What if everyone brought three bags everywhere? Where would they all go? Would every hallway and every room have to have a wall of cubbyholes? Would every bus need an overhead rack and every plane have room for only half as many passengers?
There were three reasons why I finally learned to quit bag-spreading. One, working with chronically disorganized people and hoarders put it into context. Two, my career ambitions demanded a more polished appearance. Three, I got a smartphone and realized that almost everything I carried could be digitized. I had a fear of boredom as much as anything else. I learned to trust that my phone wouldn’t start bulging or weighing more if I put more books, magazines, news articles, podcasts, or music on it. Oh, and then I became a distance runner and learned that I could leave my house with nothing more than my phone, headphones, and keys.
Bag-spreading can come from a desire to feel resourceful and prepared for every occasion. It can come from a desire to look polished and have backup hygiene and beauty supplies on demand. It can come from a fear of boredom. It can come from simple habit. It can come from distraction and lack of focus. Look at it as a behavior pattern, and observe how many other people indulge in it. Look again and wonder how the majority of people seem to be able to get through the day without bag-spreading. It can be done!
Money is a paradox. The more you have, the more you get, and the easier it is to get more and more. The less you have, the easier it is to lose everything and the harder it is to get any opportunities. I figured this out when I had a temp job at a (very very famous) bank, and one set of elevators stopped at the sixteenth floor, where the other set started. What a metaphor! I knew I was stuck in the lower-floor elevator and I had no idea how to cross over and get to the upper suites. All I knew was that it was there and I wanted inside.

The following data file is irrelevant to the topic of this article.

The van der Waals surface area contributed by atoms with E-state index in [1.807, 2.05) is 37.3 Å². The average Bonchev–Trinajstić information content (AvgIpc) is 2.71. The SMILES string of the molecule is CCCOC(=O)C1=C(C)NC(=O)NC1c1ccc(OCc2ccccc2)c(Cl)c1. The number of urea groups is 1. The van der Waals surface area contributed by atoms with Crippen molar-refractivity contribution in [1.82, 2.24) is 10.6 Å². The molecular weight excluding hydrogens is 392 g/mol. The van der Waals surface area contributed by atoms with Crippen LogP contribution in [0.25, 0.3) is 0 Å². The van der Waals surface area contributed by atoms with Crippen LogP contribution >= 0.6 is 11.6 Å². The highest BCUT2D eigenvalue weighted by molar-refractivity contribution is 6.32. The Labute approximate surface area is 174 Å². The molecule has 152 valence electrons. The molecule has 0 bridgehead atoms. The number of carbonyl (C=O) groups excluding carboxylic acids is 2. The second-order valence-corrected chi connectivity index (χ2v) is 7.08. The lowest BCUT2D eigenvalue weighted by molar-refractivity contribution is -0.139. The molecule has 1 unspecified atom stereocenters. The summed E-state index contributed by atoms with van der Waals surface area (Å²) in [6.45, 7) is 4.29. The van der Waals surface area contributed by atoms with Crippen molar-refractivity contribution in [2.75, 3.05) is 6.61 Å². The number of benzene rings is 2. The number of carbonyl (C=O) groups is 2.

I guess as a temp, it was even a better metaphor, because really I was in the metaphorical service elevator that ran back and forth from the lobby to the basement.
Looking back, it’s really easy for me to make a list of about a hundred things that were holding me back. I had no idea that I was doing anything wrong, and nobody was going to tell me, either. That’s the hardest thing about trying to change your socioeconomic status. Blue-collar people are very direct because we value authenticity. We’ll tell you to your face if you’re making a mistake, and we expect you to do the same for us. Don’t go talking to other people if you have a problem with me. Just come straight to me.
Middle-class and upper-middle-class people do not share this value of directness. It’s not that they just expect everyone to “know better.” They genuinely do not believe that their social code is something to be learned or taught. They believe this because they acquired it, in the same way that babies acquire language and the ability to eat with a fork, or chopsticks, or flatbread, or whatever is standard in their home. Learning the secret code when you didn’t acquire it as a child is exactly like a cultural exchange, where people dress and eat and sit and greet each other differently and you’ll never be 100% fluent in the language.